PART 1 of this article yesterday related how service employee David had a very unpleasant experience with an aggressive client, Mr Tan. What was worse, David was unable to take control of the situation.
Aggressive clients are unable to manage their anger and frustration internally and, instead, use other people as human punching bags. They usually stick to verbal assaults but, occasionally, will resort to physical threats like pounding on the table or pointing a finger in someone’s face. Few employees look forward to dealing with them.
In their anger, aggressive clients often fail to listen and may make threats to “report you to authorities” or “take my business somewhere else”. They often lose sight of their goal — which is to solve a problem.
Dealing with them is emotionally and physically draining. Increasingly, after letting off steam, aggressive clients often calm down and even feel guilty or embarrassed about their behaviour.
When it comes to coping strategies, the goal when dealing with aggressive clients is to try and defuse their anger while moving towards problem-solving.
At no point should you let the client physically threaten you. Every business needs contingency plans to respond to physical aggression by clients (or employees); no matter how uncomfortable it might seem in the planning process.
Here are some strategies David can use to defuse Mr Tan’s anger:
• Do not take his anger personally. Remaining calm and unemotional will help de-escalate the conflict.
• Let the client know you have reached your limit by saying something to the effect of: “Mr Tan, I would very much like to help you. I am sorry I will not be able to deal with your concerns if you’re going to swear at me.”
• Keep your voice and gestures neutral. If you let yourself become angry or emotional, that will prolong the situation. Your calmness can help defuse the client’s anger.
• Sometimes, aggressive clients just want to blow off steam. If you do not feel threatened by their behaviour, actively listening to them can help. Ask questions to help them give you the details. It is a similar approach to dealing with angry children or lancing an infected wound. By “letting it out”, you help them let go of their immediate anger.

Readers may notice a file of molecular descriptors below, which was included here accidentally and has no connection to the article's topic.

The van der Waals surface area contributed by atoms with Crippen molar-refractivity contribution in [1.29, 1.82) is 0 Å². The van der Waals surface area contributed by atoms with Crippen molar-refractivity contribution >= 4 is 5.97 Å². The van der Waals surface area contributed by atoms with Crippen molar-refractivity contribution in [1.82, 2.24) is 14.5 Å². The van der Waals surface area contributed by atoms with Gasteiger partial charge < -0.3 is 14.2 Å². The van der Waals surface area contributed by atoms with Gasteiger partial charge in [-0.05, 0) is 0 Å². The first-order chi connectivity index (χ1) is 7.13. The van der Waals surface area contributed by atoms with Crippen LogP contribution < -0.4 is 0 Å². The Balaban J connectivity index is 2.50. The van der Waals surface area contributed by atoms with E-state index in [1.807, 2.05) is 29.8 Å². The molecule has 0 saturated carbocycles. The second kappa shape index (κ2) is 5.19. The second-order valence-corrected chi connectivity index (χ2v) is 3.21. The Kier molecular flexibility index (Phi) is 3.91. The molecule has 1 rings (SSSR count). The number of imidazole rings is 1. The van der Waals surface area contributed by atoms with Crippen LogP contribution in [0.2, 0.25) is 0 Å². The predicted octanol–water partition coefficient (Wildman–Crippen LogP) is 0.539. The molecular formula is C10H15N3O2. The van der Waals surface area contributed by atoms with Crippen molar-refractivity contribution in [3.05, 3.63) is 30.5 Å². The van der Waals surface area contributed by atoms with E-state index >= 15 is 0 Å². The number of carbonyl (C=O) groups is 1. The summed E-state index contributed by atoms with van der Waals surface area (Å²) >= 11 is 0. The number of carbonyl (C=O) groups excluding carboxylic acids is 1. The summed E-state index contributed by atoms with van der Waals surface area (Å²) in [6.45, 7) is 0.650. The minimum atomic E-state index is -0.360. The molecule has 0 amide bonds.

• Focus on facts, not the negative emotion. Work to uncover the facts of the situation and take notes. This helps you avoid asking them to repeat what has already been said — something bound to raise the blood pressure of aggressive clients.
• Use empathy in measured amounts. You do not want to get emotionally entangled in the situation.
• Let them know you want to solve their issues promptly and accurately, and ask for their cooperation. “Mr Tan, to enable me to check the status of your registration, what is the course title and date you have registered for the learning event?”
• Tone and attitude are key. If you do not care or you think the client is “blowing things out of proportion”, that will come across in your conversation with the client.
• In a worst-case scenario, if you do in fact feel physically threatened or in danger, call someone in security or with the authority to help you.
Managers need to ensure that procedures are in place to provide service employees with the support and security they need to do their jobs effectively. Note that different people have different levels of sensitivity; take time to find out your employees’ comfort levels and what they need to feel safe and secure in order to do their best work for you.
Aggressive clients can be very intimidating for employees to handle. Your ultimate goal is to try and solve their problems while not taking their anger personally. Developing the skills needed to move the conversation in a productive direction takes time and effort but the emotional payoff is worth the effort.
Dealing with difficult clients is a constant challenge in any business setting. Developing additional tools and techniques for managing difficult client behaviours will pay off with increased client (and employee) satisfaction and decreased frustration for both client and company.
Article by Dr Seow Bee Leng, the principal trainer of Continuum Learning. She has wide service training experience and focuses on equipping and enabling service professionals to enjoy service delivery and create meaningful connections with their clients. For more information, call 9199-5556, e-mail firstname.lastname@example.org or visit www.continuumlearning.com